After God drove away the Assyrians, Hezekiah fell ill: “In those days was Hezekiah sick unto death. And the prophet Isaiah the son of Amoz came to him, and said unto him, Thus saith the Lord, Set thine house in order; for thou shalt die, and not live” (2 Kings 20:1; Isa 38:1). Hezekiah then “turned his face to the wall, and prayed unto the Lord, saying, I beseech thee, O Lord, remember now how I have walked before thee in truth and with a perfect heart, and have done that which is good in thy sight. And Hezekiah wept sore” (2 Kings 20:2-3; Isa. 38:2-3). God heard Hezekiah’s prayer, and sent Isaiah the prophet to inform him that he would live for another 15 years (2 Kings 20:4-6; Isa. 38:4-6). Hezekiah indeed recovered from his sickness (2 Kings 20:7). God even performed a miracle by Isaiah as proof that His word would be fulfilled. He made the shadow of the sun go backward 10 degrees (2 Kings 20:8-11; 2 Chr. 32:24; Isa. 38:7-8).
Hezekiah’s desire for life and fear of the Lord
Hezekiah’s desire was to continue to live and not be “deprived of the residue of my years” (Isa. 38:10). Hezekiah’s reason for desiring to live was that “the grave cannot praise thee, death can not celebrate thee: they that go down into the pit cannot hope for thy truth. The living, the living, he shall praise thee, as I do this day: the father to the children shall make known thy truth” (Isa. 38:18-19). This does not teach that the dead are unconscious (they are in fact very conscious, as noted in Luke 16:19-31; 23:39-43). Ecclesiastes 9:5-6speaks similarly: “The dead know not any thing, neither have they any more a reward; for the memory of them is forgotten. Also their love, and their hatred, and their envy, is now perished; neither have they any more a portion for ever in any thing that is done under the sun.” This clarifies that these statements apply only to what is “under the sun.” The dead have no knowledge of what is done on the earth, and they have no more portion of any thing (good or bad) of what is done on the earth. The dead cannot praise and celebrate God on the earth any more (Isa. 38:18-19; see also Psa. 6:5; Psa. 30:9; Psa. 88:5,10-12). They can no longer hope for God’s truth on the earth or make it known to the children (Isa. 38:19). Only the living are able to do those things. Thus, Hezekiah had the good desire to continue to serve God in this life. The desire to live in order to see and know more of what is good in God’s sight so that we can then do His will and please Him more is the essence of the fear of the Lord (Psa. 34:11-14; 1 Pet 3:10-11). In his desire and prayer, Hezekiah displayed his fear of the Lord.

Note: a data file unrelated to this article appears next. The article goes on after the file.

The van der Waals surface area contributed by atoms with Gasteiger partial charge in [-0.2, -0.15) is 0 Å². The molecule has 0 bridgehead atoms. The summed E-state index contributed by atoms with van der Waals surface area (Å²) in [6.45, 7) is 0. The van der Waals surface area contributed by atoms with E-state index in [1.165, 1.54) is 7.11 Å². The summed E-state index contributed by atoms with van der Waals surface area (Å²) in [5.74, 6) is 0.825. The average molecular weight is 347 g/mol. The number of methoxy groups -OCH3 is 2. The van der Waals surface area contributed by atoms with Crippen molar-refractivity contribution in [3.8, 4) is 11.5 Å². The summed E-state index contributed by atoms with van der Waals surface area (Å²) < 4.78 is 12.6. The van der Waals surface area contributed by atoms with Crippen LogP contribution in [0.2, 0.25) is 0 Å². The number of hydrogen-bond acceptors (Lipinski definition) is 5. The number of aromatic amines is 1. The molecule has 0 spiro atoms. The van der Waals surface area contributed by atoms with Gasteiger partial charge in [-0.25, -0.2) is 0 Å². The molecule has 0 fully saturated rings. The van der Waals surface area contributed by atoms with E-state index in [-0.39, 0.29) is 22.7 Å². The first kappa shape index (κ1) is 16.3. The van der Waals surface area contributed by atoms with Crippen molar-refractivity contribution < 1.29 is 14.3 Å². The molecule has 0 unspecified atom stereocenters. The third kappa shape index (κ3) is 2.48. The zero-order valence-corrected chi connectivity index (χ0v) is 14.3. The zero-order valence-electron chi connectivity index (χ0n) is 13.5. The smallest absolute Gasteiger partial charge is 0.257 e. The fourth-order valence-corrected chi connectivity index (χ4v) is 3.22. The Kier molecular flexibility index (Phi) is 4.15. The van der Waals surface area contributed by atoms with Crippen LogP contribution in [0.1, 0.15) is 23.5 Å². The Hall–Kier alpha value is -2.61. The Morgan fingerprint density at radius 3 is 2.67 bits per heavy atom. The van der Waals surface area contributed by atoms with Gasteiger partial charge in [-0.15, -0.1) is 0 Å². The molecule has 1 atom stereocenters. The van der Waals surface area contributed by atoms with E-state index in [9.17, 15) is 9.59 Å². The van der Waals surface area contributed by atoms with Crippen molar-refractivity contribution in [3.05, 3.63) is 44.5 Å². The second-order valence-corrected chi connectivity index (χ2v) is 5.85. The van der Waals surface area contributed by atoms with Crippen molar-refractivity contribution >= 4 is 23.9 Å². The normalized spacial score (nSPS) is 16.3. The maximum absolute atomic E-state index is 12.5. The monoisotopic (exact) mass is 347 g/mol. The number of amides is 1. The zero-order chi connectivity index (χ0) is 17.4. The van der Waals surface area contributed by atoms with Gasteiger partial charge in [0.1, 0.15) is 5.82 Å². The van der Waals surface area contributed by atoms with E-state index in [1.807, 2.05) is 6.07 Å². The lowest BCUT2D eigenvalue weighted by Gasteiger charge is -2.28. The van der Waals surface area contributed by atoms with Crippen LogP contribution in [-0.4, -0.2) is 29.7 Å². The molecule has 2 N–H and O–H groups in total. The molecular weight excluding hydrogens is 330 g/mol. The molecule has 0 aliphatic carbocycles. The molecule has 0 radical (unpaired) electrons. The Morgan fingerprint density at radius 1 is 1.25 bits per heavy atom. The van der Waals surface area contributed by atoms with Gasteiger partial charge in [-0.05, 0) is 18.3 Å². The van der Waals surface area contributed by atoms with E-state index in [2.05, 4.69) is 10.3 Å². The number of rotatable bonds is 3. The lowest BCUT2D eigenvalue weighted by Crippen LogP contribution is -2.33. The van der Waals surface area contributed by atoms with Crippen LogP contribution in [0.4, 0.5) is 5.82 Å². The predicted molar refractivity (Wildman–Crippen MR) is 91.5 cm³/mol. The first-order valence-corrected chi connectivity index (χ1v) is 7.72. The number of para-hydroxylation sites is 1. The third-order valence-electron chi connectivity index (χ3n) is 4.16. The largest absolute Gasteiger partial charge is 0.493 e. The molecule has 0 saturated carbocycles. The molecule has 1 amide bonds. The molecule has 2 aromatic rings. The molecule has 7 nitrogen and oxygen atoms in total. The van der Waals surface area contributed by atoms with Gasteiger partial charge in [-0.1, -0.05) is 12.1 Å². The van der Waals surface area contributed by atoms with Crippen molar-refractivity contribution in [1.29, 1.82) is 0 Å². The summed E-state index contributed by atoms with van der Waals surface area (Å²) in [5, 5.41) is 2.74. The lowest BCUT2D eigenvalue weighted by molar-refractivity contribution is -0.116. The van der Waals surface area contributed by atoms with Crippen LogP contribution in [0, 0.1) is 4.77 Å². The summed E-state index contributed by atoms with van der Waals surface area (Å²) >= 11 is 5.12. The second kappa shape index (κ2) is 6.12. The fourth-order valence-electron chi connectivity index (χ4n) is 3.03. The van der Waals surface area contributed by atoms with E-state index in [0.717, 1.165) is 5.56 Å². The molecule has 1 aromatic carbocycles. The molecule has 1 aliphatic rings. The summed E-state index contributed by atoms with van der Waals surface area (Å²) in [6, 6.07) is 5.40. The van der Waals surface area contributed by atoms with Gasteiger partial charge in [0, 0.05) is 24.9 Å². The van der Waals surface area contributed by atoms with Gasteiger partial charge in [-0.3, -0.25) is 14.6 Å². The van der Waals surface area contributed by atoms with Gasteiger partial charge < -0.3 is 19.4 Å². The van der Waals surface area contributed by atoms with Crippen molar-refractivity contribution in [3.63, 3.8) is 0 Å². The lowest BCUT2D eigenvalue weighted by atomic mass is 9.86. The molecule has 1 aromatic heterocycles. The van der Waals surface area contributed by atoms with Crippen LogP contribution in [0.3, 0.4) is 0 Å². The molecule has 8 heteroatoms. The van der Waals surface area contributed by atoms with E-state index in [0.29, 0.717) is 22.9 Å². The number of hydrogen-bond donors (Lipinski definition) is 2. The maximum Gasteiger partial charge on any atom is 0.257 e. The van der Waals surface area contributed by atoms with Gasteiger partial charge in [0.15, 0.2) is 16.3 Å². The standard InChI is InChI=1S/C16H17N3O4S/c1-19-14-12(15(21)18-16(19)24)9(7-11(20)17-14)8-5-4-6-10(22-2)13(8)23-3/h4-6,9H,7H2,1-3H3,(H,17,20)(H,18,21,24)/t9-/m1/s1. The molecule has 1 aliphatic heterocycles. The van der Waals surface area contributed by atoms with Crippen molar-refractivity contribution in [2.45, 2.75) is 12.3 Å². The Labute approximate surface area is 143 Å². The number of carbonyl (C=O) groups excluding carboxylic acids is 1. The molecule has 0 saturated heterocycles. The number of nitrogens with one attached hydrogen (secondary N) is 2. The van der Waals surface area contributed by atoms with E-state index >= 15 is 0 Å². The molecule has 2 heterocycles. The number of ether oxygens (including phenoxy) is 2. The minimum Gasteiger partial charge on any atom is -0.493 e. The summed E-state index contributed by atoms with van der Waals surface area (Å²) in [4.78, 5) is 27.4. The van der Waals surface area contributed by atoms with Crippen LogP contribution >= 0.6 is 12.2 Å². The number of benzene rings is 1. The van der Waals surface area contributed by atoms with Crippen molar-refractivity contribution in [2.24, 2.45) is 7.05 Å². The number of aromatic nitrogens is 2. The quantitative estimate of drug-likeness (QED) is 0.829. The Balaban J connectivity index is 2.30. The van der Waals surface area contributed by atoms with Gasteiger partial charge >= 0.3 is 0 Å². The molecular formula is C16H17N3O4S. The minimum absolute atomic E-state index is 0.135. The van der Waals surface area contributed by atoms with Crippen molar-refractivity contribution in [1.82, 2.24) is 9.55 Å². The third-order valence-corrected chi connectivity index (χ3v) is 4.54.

God hears the prayers of the righteous
What happened to Hezekiah is a clear reminder that the effectual fervent prayer of a righteous man does indeed avail much (James 5:16). God’s eyes are over the righteous and His ears are open to their prayers (1 Pet 3:12; Psa. 34:15). God is pleased by the prayers of His saints (Rev. 5:8; Rev. 58:3-4). God had been truly determined to take Hezekiah (2 Kings 20:1; Isa. 38:1), but Hezekiah was a righteous man, and his prayer caused God to change His mind and gave him 15 more years to live. This was not a miracle. This was God’s non-miraculous response to a righteous man’s prayer. God said, “I have heard thy prayer” (Isa 38:5). This vividly demonstrates the power of prayer, which should motivate us to pray more diligently and fervently.